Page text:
India currently has one of the worst tax-to-GDP ratios among major economies at 16.6%
Latest news : Rakesh Sachdeva sells auto parts in a busy market in central Delhi, just a few miles from Prime Minister Narendra Modi’s office. Yet despite having a flourishing business he does not pay any tax.
Until now, his rundown premises and small scale operation has kept the business below the radar of the country’s tax officials. Come July 1, however, “the party will be over”, says the 51-year-old, with a resigned shrug.
A nationwide Goods and Services Tax (GST), set to come into effect on Saturday, has faced criticism for its complex design. But the country’s biggest tax reform since independence is promising to bring millions of firms like Sachdeva’s into the tax net, boosting government revenues and the country’s sovereign credit profile.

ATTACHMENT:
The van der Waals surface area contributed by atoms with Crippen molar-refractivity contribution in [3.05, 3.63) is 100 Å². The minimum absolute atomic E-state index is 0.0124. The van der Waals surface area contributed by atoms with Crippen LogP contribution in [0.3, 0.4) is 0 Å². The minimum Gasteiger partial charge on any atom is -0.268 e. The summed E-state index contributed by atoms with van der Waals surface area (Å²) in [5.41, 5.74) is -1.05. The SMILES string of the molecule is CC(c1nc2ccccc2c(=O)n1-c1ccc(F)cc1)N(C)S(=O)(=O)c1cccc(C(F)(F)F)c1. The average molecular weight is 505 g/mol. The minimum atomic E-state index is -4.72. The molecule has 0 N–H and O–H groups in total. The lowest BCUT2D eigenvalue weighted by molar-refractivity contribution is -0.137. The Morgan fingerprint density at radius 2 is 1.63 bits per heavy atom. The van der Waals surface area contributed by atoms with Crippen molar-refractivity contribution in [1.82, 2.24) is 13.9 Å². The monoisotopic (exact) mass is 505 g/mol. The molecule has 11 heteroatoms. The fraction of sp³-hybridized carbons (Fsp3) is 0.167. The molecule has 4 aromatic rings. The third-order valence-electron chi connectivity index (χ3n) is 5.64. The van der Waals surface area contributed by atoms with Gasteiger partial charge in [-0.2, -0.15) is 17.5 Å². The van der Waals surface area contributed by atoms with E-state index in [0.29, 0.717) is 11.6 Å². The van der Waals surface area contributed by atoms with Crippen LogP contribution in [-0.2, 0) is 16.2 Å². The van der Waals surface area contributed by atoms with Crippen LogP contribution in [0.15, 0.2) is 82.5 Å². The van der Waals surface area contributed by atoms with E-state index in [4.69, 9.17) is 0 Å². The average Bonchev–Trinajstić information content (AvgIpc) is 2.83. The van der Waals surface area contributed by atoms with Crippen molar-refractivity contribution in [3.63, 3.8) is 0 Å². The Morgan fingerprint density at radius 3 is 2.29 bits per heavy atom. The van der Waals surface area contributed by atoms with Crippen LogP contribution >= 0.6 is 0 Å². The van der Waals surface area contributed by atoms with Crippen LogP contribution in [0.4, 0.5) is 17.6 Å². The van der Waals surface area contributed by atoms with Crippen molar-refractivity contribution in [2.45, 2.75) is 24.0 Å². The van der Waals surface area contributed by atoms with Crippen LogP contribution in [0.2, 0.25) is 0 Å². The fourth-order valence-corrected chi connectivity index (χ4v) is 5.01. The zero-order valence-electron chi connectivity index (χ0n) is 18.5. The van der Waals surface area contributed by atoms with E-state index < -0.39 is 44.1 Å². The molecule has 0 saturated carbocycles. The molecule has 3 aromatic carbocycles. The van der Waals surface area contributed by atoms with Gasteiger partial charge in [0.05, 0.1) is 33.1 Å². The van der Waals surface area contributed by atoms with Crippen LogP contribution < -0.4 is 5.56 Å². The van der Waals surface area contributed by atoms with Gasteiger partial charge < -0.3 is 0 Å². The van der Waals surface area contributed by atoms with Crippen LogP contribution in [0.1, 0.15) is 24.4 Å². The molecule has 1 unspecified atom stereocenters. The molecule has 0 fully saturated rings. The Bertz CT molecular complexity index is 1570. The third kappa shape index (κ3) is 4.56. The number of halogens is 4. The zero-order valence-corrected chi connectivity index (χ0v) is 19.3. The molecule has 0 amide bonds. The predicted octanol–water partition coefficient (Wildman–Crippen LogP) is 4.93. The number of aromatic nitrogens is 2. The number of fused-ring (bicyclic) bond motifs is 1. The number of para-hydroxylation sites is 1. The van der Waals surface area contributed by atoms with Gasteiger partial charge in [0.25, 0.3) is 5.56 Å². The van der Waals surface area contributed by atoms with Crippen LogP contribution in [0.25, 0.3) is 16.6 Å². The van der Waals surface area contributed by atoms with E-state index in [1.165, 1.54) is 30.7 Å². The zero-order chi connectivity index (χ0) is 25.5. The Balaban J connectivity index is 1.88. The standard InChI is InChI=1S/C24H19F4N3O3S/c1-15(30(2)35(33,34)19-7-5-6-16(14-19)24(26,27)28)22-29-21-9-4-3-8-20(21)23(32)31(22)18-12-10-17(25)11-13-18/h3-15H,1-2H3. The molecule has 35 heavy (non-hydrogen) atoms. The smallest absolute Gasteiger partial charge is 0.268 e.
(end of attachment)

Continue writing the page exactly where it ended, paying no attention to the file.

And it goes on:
The new tax will require firms to upload their invoices every month to a portal that will match them with those of their suppliers or vendors.
Because a tax number is needed for a firm to claim a credit on the cost of its inputs, many companies are refusing to buy from unregistered businesses. Those who don’t sign up risk losing any customer who has.
“I have no option, but to register with the new system,” said Sachdeva, who spoke to Reuters on condition the name and precise location of his shop were not disclosed.